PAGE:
Don't be cruel: Give 'ayuda' first before PUJ phaseout, says Salceda

Provide ample assistance or "ayuda" first to drivers before phasing out old jeepneys.


This was Albay 2nd district Rep. Joey Salceda's appeal to the Marcos administration Sunday afternoon, Feb. 27 amid the move of the Land Transport Regulatory and Franchising Board (LTFRB) to phaseout traditional, fuel-chugging passenger jeepneys by June 30 this year.

“Totally, I oppose it without government providing concrete assistance to help PUJs (passenger utility jeepneys) cooperativize or to provide ample seed funding for their cooperatives,” Salceda said.

“Even the end-2023 extension is not enough," noted the economist solon.

Salceda said that some 50,000 traditional PUJs that have not been consolidated under a cooperative may lose their franchises by June 30 due to Memorandum Circular (MC) No. 2023-13 issued by the LTFRB.

As such, the Bicolano said he will be filing a resolution directing the House Committee on Transportation to call for the suspension of the MC.

“I think the policy is especially cruel and inhumane when there are no longer any PUJ subsidies in the budget. Cruel and inhumane when you consider that jeepney drivers were among the hardest-hit sectors over the past three years," he said, referring to the onset of the Covid-19 pandemic.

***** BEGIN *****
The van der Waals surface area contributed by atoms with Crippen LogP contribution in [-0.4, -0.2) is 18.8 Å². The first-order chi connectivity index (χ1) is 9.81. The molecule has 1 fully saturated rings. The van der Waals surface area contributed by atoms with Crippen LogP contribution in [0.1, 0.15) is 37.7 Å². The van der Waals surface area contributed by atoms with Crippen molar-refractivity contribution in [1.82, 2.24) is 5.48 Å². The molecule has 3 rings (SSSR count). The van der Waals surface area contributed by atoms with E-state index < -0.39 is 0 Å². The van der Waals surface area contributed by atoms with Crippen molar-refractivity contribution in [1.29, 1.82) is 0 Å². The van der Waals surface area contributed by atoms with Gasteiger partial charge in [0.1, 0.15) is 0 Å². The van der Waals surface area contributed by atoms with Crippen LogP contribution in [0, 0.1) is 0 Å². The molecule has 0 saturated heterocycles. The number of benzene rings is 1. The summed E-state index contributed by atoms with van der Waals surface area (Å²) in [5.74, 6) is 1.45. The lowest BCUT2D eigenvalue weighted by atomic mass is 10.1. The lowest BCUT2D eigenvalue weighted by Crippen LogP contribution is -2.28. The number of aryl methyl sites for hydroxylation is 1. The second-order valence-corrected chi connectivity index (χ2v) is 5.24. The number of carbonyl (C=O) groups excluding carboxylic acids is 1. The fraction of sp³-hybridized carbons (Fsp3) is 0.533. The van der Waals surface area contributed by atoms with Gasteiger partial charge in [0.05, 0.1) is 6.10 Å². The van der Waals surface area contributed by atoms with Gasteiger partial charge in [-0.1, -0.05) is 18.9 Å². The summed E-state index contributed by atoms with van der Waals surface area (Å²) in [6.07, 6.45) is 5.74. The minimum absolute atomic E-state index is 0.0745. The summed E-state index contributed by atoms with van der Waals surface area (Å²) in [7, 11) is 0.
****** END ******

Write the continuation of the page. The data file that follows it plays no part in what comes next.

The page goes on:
The first thing that the government did in early 2020 when the deadly virus hit the country was to limit people's mobility. Thus, many PUJ drivers were sidelined and lost their livelihood.

Modernized jeepneys, which look like mini-buses, began to take over the roads as the threat of the virus waned.

"Without bigger subsidies or government assistance in setting up these coops, you might as well just say you’re killing the livelihoods of the sector," Salceda further said as he stressed his appeal for assistance to PUJ drivers.

PUJs, Salceda estimates, convey between 800k to 1.2 million passengers in National Capital Region alone, “while being the main mode of transportation between towns in the provinces"

“We should take the PUJ modernization push as an opportunity to reshape the public transport sector. But let’s not pauperize an already struggling sector to get that done," he said.

"And frankly, keeping the PUJ sector largely private will eventually create the same problems that we are trying to address right now – bad road behavior, irrational routes, and depressed incomes for PUJ workers," he claimed.